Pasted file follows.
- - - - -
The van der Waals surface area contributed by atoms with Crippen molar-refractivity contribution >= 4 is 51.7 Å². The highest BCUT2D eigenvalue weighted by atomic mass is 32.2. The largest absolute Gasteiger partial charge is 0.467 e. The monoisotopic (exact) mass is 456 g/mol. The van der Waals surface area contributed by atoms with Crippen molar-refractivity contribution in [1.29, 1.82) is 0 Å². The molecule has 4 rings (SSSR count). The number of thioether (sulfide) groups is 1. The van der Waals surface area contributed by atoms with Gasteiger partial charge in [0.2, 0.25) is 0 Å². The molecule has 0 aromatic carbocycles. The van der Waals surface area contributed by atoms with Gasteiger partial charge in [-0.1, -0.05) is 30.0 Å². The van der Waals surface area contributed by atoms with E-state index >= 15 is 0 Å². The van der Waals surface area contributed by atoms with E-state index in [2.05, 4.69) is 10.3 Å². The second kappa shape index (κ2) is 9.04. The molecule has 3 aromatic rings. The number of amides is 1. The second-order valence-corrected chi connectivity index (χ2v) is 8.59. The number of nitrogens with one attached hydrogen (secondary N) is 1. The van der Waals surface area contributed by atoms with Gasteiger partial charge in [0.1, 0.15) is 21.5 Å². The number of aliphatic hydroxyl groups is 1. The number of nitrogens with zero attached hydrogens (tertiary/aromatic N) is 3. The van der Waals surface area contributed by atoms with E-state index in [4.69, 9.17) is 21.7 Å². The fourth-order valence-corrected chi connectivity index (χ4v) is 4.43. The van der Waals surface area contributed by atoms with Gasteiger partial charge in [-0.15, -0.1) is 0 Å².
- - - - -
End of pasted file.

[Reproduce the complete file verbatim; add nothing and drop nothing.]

The van der Waals surface area contributed by atoms with Crippen molar-refractivity contribution >= 4 is 51.7 Å². The highest BCUT2D eigenvalue weighted by atomic mass is 32.2. The largest absolute Gasteiger partial charge is 0.467 e. The monoisotopic (exact) mass is 456 g/mol. The van der Waals surface area contributed by atoms with Crippen molar-refractivity contribution in [1.29, 1.82) is 0 Å². The molecule has 4 rings (SSSR count). The number of thioether (sulfide) groups is 1. The van der Waals surface area contributed by atoms with Gasteiger partial charge in [0.2, 0.25) is 0 Å². The molecule has 0 aromatic carbocycles. The van der Waals surface area contributed by atoms with Gasteiger partial charge in [-0.1, -0.05) is 30.0 Å². The van der Waals surface area contributed by atoms with E-state index >= 15 is 0 Å². The van der Waals surface area contributed by atoms with E-state index in [2.05, 4.69) is 10.3 Å². The second kappa shape index (κ2) is 9.04. The molecule has 3 aromatic rings. The number of amides is 1. The second-order valence-corrected chi connectivity index (χ2v) is 8.59. The number of nitrogens with one attached hydrogen (secondary N) is 1. The van der Waals surface area contributed by atoms with Gasteiger partial charge in [0.1, 0.15) is 21.5 Å². The number of aliphatic hydroxyl groups is 1. The number of nitrogens with zero attached hydrogens (tertiary/aromatic N) is 3. The van der Waals surface area contributed by atoms with E-state index in [4.69, 9.17) is 21.7 Å². The fourth-order valence-corrected chi connectivity index (χ4v) is 4.43. The van der Waals surface area contributed by atoms with Gasteiger partial charge in [-0.15, -0.1) is 0 Å².